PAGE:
Dan’s work is great, but I’d also invite readers to look up the books of Alfie Kohn, who is the world’s expert on this topic, I think.

  32. Robert Benson says:

    Let teachers be creative…get them away from the prescribed world they work in. It gets worse everyday! I would rather evaluate teachers on their ability to challenge a child to create or solve a real world problem or evaluate them on their creativity in lesson design…than to watch them robot around. I would bet if you offered up a little would go a LONG way. Freedom is what we humans like!

  33. I worked at a school that actually did this and unfortunately it led to some teachers doing some pretty illegal things with the tests. Some teachers went back and erased and filled in bubbles for their students. Some teachers did not properly follow the directions they give their students and would read a reading test to them and other teachers had given answers to their students while the students were taking the test.

    What may sound like a good idea sometimes in actuality isn’t. Why should a 3rd grade teacher get an incentive when all of the teachers in Kindergarten, 1st, and 2nd grade are actually part of the child’s performance. It is crazy.

  34. Barb VanDeren says:

    I worry that no one will want to teach the lower achieving or special needs children.

    Also, if teachers are competing for a limited amount of funds, they will not be so eager to share their ideas that really work. Newer less experienced teachers will be saddled with the most difficult to teach or reach students.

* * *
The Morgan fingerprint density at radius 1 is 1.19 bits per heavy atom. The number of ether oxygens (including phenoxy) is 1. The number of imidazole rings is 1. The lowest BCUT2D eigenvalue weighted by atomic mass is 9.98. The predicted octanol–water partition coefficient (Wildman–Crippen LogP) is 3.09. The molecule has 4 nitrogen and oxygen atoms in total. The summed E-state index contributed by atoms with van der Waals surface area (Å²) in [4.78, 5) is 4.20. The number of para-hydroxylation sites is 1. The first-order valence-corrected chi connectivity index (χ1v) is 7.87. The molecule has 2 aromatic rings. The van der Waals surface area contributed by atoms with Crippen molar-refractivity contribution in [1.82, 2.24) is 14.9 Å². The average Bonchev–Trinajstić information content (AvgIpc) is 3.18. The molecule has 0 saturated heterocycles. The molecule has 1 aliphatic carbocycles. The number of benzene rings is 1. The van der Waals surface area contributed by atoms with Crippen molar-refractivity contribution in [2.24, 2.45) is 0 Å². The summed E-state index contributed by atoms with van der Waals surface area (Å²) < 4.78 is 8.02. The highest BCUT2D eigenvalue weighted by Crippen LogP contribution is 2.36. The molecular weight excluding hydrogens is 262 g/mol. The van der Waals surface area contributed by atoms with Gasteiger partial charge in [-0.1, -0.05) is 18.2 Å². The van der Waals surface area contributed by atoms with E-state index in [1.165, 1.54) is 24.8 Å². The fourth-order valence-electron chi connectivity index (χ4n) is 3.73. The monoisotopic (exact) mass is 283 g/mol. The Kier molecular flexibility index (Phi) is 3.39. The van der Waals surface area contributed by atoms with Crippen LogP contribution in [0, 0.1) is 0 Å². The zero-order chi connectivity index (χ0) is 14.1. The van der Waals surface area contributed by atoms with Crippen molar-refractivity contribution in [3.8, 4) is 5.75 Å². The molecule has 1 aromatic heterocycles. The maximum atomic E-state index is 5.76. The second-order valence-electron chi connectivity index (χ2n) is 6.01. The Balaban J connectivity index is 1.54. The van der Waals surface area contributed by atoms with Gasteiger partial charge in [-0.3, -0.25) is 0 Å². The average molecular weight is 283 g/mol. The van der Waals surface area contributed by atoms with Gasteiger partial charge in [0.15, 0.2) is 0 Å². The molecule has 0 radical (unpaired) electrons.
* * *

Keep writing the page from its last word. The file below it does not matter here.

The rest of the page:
Finally, it seems unfair to diminish a teacher’s ability to earn the bonus because students simply don’t show up to class. Student attendance is a driving force in their ability to achieve, and if they don’t show up, it’s difficult to teach them.

  35. matt nelson says:

    Go to a salary cap model.

    Each principle has a salary cap. He can develop a strategy to attract talent. Let’s say he wants to blow 20% of his cap on a three time golden apple winner and then leverage that golden apple winner as a player/coach in his school? So be it…then he could fill in his roster with young up-and-coming (less expensive) teachers…

    It sounds crazy at first…but is it really?

  36. I have been thinking abou tthis topic for a few days, and your post inspired this reaction on my blog.

    Thank you for your thought provoking work.

  37. Kris Mac says:

    This goes right along with the NY Times call this week to raise the status of teachers in society. Who thinks teachers go into the profession for the money?! (Though the low pay does prevent people from becoming teachers in the first place.) Actually acknowledging that many teachers have mastery of this domain and turning to them to come up with and implement solutions to fix our schools would be far more effective than bonuses. Instead they get burned out trying to implement the latest “silver bullet” they know won’t work when it comes down the pike. Or good teachers get burned out defending themselves to administrators and parents who do not recognize that perhaps they may know what they are doing. The effort to weed out bad teachers is needed, but the media seems to loose site of the fact there are really amazing teachers out there.

  38. Daniel says:

    The blogger forgot to mention there is literature showing positive results for this kind of policy in other countries. Indeed, Fryer writes in his introduction:

    “The paper concludes with a (necessarily) speculative discussion about what can explain the stark results, especially when one compares them with the growing evidence from developing countries.”

    He references three such articles (two of which show good results and the third with only short-term results).

    So the discussion should be why bonus pay doesn’t work IN THE USA, not why it doesn’t work period. As a Brazilian engaged in the issue, I don’t feel compelled at all to discard the idea, nor do I think you (north americans) should before more thorough discussion. I’m waiting for some professors here do similar studies with local programs.

  39. Angie says: